Applications of super hydrophobic coatings

Due to the extreme repellence and in some cases bacterial resistance of hydrophobic coatings, there is much enthusiasm for their wide potential uses with surgical tools, medical equipment, textiles, and all sorts of surfaces and substrates. However, the current state of the art for this technology is hindered in terms of the weak durability of the coating making it unsuitable for most applications. Newer engineered surface textures on stainless steel are extremely durable and permanently hydrophobic. Optically these surfaces appear as a smooth matte surface but microscopically they consist of rounded depressions one to two microns deep over 25% to 50% of the surface. These surfaces are produced for buildings which will never need cleaning.

Super hydrophobic surfaces have attracted the interest of scientists and engineers for both fundamental research and their practical applications, such as contamination prevention, self-cleaning, antifouling surface designs, anti-icing coatings, corrosion resistance of metals and their alloys, and biomedical and biological applications, among others. Coatings with hydrophobic surfaces can be fabricated by controlling their topographic features and surface energies.

There are many non-chemical companies on the Internet offering super hydrophobic coatings for all sorts of unsuitable things, but it is important to understand the science of these coatings before attempting to use this technology:

Instead of using fluorine atoms for repellence like many successful hydrophobic penetrating sealers (not super hydrophobic), superhydrophobic products are a coating—they work by creating a micro- or nano-sized structure on a surface which has super-repellent properties.

These very tiny structures are by their nature very delicate and very easily damaged by wear, cleaning or any sort of friction—this cannot be disputed—if the structure is damaged even slightly it loses its superhydrophobic properties. This technology is based on the microstructure of hairs on a lily pad which makes water just roll off. Rub a lily leaf a little and it will no longer be superhydrophobic, plus unlike a lily leaf which can heal and grow new hairs, a coating will not do this.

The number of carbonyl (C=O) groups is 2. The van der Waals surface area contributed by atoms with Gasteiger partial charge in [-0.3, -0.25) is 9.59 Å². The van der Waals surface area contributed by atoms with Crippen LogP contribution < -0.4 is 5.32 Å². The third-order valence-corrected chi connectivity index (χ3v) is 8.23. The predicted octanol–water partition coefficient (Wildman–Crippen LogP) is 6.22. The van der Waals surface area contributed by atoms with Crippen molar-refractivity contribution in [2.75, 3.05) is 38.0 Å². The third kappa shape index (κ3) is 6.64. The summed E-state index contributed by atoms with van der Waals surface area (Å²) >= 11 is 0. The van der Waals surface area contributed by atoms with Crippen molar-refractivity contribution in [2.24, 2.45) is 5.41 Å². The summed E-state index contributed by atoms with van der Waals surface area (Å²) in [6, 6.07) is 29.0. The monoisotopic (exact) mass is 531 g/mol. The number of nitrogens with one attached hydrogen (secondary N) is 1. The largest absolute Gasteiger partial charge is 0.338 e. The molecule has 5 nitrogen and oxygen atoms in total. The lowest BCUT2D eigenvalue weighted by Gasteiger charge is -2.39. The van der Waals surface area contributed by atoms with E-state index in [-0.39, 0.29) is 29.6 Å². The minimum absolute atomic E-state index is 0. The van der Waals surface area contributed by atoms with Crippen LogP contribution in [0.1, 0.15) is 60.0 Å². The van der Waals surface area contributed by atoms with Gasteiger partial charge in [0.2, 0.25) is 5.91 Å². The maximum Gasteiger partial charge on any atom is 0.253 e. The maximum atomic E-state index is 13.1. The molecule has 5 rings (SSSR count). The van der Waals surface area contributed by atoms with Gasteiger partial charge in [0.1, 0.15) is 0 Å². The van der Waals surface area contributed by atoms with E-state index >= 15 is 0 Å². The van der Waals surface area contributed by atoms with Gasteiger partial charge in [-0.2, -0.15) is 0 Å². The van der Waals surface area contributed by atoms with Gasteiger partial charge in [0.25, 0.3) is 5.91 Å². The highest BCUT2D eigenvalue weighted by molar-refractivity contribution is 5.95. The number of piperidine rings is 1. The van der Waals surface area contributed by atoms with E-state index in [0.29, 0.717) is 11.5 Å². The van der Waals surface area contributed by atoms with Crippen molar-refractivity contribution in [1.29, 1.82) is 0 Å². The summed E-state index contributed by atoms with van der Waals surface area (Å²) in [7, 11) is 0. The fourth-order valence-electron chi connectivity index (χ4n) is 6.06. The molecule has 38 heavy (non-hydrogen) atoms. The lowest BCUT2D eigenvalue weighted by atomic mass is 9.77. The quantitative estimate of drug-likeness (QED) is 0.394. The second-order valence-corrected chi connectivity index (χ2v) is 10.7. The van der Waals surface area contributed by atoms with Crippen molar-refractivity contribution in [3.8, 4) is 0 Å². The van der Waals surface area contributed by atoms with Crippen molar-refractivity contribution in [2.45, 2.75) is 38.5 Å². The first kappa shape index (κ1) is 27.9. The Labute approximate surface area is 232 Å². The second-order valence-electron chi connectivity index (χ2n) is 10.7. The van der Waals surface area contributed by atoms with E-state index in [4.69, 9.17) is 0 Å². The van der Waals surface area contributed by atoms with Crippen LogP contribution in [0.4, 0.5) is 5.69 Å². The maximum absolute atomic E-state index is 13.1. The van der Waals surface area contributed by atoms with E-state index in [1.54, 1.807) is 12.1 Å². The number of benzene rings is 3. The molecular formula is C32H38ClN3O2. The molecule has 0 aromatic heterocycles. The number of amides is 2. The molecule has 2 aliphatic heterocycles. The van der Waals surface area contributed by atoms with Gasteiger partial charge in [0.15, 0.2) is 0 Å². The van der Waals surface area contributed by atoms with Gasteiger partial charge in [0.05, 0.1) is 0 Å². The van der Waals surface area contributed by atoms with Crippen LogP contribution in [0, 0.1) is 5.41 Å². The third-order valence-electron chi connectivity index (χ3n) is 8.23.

As a result, unless advancements can resolve the identified weakness of this technology its applications are limited. It is used mainly in sealed environments which are not exposed to wear or cleaning, such as electronic components (like the inside of smart phones) and air conditioning heat transfer fins, to protect from moisture and prevent corrosion.

Surfaces can be made hydrophobic without the use of coating through the altering of their surface microscopic contours, as well. The basis of hydrophobicity is the creation of recessed areas on a surface whose wetting expends more energy than bridging the recesses expends. This so called Wenzel-effect surface or lotus effect surface has less contact area by an amount proportional to the recessed area, giving it a high contact angle. The recessed surface has a proportionately diminished attraction foreign liquids or solids and permanently stays cleaner. This has been effectively used for roofs and curtain walls of structures that benefit from low or no maintenance